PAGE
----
NOTE: The Easy-Link to my 17-minute ECG Video-2 on the "Bundle Branch Blocks" is at: - 
  • Information about this Video is on my ECG Blog #96 -
  • To facilitate using this 17-minute video  I have made a timed CONTENTS. Fast Forward at the above YouTube LINK to focus in on the specific subject area you are looking for!
  • Your Feedback is welcome!  Write Me at 
TIMED CONTENTS (Click on Links to Fast Forward! ):
0:00 – Introduction (How to contact me).
1:34 – Normal conduction vs BBB (conduction is slowed).
2:19 – How do we define “Wide” for the QRS.
3:16 – Overview Algorithm for BBB Diagnosis in <5 Seconds.
4:45 – ECG Diagnosis of RBBB (criteria).
5:50 – ECG Diagnosis of LBBB (criteria).
7:13 – Criteria for IVCD (IntraVentricular Conduction Defect).
8:40 – Expected ST-T Wave Changes with BBB.
10:20 – RBBB “Equivalent” Patterns in Lead V1.
11:28 – PRACTICE Tracings: What Type of BBB?
12:44 – Practice Schematic showing a RBBB“ Equivalent” Pattern.
13:28 – Practice Schematic showing Primary ST-T Wave Changes.
14:22 – Practice Schematic showing IVCD.
15:09 – Practice Schematic showing LBBB.
15:51 – Practice (Real Tracing) – Why is the QRS Wide? (IVCD).


  1. In which situation does we see S wave only in V6 , , despite monophasic R wave in lead I , QRS complex wide (120 ms) and QS in V1 ? does it represent LBBB or IVCD ?
    and can we apply sgarbosa criteria
    This example confusing me

    1. Hello Mostafa. I will answer your Question by referring you to this link — — which provides download of a 31-page pdf (excerpted from my ECG-2014-ePub) — in which I review ECG diagnosis of the Bundle Branch Blocks. Discussion on ECG Diagnosis of BBB + Acute MI begins with Section 05.24, but I recommend that you read the Sections before this. After you review this Section — I think the approach to Sgarbossa criteria will make more sense to you. Many of the points at the link you provide are quite subtle and advanced, and my approach may be more direct and a bit easier to follow, yet still as accurate.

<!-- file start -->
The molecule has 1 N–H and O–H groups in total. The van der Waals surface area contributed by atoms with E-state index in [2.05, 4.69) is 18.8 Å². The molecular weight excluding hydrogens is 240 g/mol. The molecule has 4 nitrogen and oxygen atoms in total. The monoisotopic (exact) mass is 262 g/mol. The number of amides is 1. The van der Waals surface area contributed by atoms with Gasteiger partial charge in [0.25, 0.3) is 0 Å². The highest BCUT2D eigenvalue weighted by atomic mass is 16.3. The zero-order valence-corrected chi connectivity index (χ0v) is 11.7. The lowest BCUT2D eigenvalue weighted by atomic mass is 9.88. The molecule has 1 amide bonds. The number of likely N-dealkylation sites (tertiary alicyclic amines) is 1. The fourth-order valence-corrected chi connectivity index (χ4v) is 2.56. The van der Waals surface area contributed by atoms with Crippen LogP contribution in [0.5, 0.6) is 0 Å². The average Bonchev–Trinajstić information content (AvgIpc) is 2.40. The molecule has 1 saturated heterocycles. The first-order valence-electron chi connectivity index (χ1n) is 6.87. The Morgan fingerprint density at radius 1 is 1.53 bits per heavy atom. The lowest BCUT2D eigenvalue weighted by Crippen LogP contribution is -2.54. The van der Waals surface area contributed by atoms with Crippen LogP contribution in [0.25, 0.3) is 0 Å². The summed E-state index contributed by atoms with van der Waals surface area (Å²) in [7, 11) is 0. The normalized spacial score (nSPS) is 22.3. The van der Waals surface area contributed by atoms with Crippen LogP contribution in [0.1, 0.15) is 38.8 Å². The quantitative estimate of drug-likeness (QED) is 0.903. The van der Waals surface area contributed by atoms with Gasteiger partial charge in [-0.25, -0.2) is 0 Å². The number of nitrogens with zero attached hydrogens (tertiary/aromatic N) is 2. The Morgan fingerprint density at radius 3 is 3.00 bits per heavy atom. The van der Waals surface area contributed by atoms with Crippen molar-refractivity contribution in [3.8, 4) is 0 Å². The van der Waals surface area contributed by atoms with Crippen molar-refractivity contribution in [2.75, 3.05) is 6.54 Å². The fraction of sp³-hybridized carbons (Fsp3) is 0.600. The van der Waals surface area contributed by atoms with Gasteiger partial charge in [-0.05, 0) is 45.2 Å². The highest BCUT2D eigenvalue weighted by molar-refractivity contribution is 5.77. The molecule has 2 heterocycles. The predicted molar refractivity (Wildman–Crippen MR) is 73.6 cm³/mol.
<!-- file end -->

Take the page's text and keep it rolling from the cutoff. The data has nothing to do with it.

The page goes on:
As to the specifics of your question — I would have to see an actual tracing to know for any given case as to whether a tracing might best be classified as "LBBB" vs "IVCD" — and there ARE some tracings, where EITHER classification may be valid ... I discuss this in the 31-page pdf I suggested that you download. I hope that helps — :)

  2. please sir , why in above link i provided , as per Tom Bouthillet (cannot trust the ST/T complex in the lead above the transition) in LBBB
    according to you link , it considered concordance ST/T in V5, but does it affect whether transition point

  3. Hello Mostafa. As your question relates more to the post by Tom Bouthillet — I have just written an extensive Comment on Tom's excellent post. My approach in the above ECG Video ( — simplifies assessment by focus on the 3 Key Leads (I, V1, V6). In doing so — rapid assessment of conduction defects is possible without having to worry about what is happening around the area of transition. As a more advanced concept — I always look at the other 9 leads, but I agree with the point emphasized by Tom on his post that assessment of ST-T wave changes is less reliable with conduction defects in the leads close to the area of transition (in which the QRS changes from being predominantly negative to predominantly positive).

  4. Does RBBB equivalent ( qR,QR in V1) is normal variant of RBBB, or its due to RBBB+septal MI.
    I know that there should not be any Q in V1-V3

    1. Thanks for your comment Hasan. As is often the case — I'd need to see the actual ECG in order to know what I'd call for a given tracing. But, in an adult with a history consistent with possible coronary disease — the finding of RBBB with definite Q wave in V1 or V2 should at least suggest the possibility that there may have been prior anteroseptal infarction.